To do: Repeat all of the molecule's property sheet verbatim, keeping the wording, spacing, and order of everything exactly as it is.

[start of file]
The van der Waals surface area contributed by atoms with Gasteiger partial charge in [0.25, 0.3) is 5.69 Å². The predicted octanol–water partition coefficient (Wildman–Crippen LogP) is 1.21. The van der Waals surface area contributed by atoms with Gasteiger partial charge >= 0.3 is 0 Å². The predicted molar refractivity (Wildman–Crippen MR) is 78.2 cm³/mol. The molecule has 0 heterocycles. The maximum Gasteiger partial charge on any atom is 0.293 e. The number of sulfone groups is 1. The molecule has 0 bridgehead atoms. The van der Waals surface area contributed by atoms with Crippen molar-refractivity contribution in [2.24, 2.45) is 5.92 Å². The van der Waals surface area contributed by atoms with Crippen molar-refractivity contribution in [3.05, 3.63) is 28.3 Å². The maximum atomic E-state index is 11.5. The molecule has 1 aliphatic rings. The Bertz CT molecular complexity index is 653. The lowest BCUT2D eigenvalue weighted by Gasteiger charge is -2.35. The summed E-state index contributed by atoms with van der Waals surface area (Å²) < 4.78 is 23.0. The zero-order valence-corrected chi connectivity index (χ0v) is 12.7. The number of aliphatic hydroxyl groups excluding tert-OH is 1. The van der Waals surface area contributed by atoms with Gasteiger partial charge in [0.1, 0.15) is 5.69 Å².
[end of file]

The van der Waals surface area contributed by atoms with Gasteiger partial charge in [0.25, 0.3) is 5.69 Å². The predicted octanol–water partition coefficient (Wildman–Crippen LogP) is 1.21. The van der Waals surface area contributed by atoms with Gasteiger partial charge >= 0.3 is 0 Å². The predicted molar refractivity (Wildman–Crippen MR) is 78.2 cm³/mol. The molecule has 0 heterocycles. The maximum Gasteiger partial charge on any atom is 0.293 e. The number of sulfone groups is 1. The molecule has 0 bridgehead atoms. The van der Waals surface area contributed by atoms with Crippen molar-refractivity contribution in [2.24, 2.45) is 5.92 Å². The van der Waals surface area contributed by atoms with Crippen molar-refractivity contribution in [3.05, 3.63) is 28.3 Å². The maximum atomic E-state index is 11.5. The molecule has 1 aliphatic rings. The Bertz CT molecular complexity index is 653. The lowest BCUT2D eigenvalue weighted by Gasteiger charge is -2.35. The summed E-state index contributed by atoms with van der Waals surface area (Å²) < 4.78 is 23.0. The zero-order valence-corrected chi connectivity index (χ0v) is 12.7. The number of aliphatic hydroxyl groups excluding tert-OH is 1. The van der Waals surface area contributed by atoms with Gasteiger partial charge in [0.1, 0.15) is 5.69 Å².